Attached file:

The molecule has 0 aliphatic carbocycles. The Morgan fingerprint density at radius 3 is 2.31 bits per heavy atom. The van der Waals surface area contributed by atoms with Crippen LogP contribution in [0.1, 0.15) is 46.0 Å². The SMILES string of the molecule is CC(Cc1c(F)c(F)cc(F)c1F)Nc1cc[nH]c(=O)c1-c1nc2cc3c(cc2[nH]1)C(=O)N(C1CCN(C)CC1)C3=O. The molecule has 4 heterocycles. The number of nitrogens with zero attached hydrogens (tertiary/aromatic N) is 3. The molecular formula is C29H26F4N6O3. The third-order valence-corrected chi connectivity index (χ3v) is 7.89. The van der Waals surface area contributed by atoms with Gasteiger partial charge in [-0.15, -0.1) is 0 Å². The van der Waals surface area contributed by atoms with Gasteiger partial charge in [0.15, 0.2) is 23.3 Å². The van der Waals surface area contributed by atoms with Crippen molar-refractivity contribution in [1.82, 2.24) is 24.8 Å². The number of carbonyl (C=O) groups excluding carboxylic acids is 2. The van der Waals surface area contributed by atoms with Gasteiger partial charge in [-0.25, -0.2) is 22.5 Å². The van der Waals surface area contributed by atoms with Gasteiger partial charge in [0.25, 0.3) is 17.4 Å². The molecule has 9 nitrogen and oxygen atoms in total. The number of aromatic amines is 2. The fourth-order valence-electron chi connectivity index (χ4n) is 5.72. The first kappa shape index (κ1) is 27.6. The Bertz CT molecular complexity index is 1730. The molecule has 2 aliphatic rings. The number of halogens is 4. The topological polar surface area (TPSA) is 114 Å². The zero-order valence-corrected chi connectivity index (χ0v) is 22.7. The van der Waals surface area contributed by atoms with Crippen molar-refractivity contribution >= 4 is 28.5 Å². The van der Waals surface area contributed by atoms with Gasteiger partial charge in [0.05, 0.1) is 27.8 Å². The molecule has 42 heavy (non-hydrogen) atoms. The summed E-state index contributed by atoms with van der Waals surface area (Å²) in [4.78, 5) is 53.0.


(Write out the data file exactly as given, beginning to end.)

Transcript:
The molecule has 0 aliphatic carbocycles. The Morgan fingerprint density at radius 3 is 2.31 bits per heavy atom. The van der Waals surface area contributed by atoms with Crippen LogP contribution in [0.1, 0.15) is 46.0 Å². The SMILES string of the molecule is CC(Cc1c(F)c(F)cc(F)c1F)Nc1cc[nH]c(=O)c1-c1nc2cc3c(cc2[nH]1)C(=O)N(C1CCN(C)CC1)C3=O. The molecule has 4 heterocycles. The number of nitrogens with zero attached hydrogens (tertiary/aromatic N) is 3. The molecular formula is C29H26F4N6O3. The third-order valence-corrected chi connectivity index (χ3v) is 7.89. The van der Waals surface area contributed by atoms with Gasteiger partial charge in [-0.15, -0.1) is 0 Å². The van der Waals surface area contributed by atoms with Gasteiger partial charge in [0.15, 0.2) is 23.3 Å². The van der Waals surface area contributed by atoms with Crippen molar-refractivity contribution in [1.82, 2.24) is 24.8 Å². The number of carbonyl (C=O) groups excluding carboxylic acids is 2. The van der Waals surface area contributed by atoms with Gasteiger partial charge in [-0.25, -0.2) is 22.5 Å². The van der Waals surface area contributed by atoms with Gasteiger partial charge in [0.25, 0.3) is 17.4 Å². The molecule has 9 nitrogen and oxygen atoms in total. The number of aromatic amines is 2. The fourth-order valence-electron chi connectivity index (χ4n) is 5.72. The first kappa shape index (κ1) is 27.6. The Bertz CT molecular complexity index is 1730. The molecule has 2 aliphatic rings. The number of halogens is 4. The topological polar surface area (TPSA) is 114 Å². The zero-order valence-corrected chi connectivity index (χ0v) is 22.7. The van der Waals surface area contributed by atoms with Crippen molar-refractivity contribution >= 4 is 28.5 Å². The van der Waals surface area contributed by atoms with Gasteiger partial charge in [0.05, 0.1) is 27.8 Å². The molecule has 42 heavy (non-hydrogen) atoms. The summed E-state index contributed by atoms with van der Waals surface area (Å²) in [4.78, 5) is 53.0.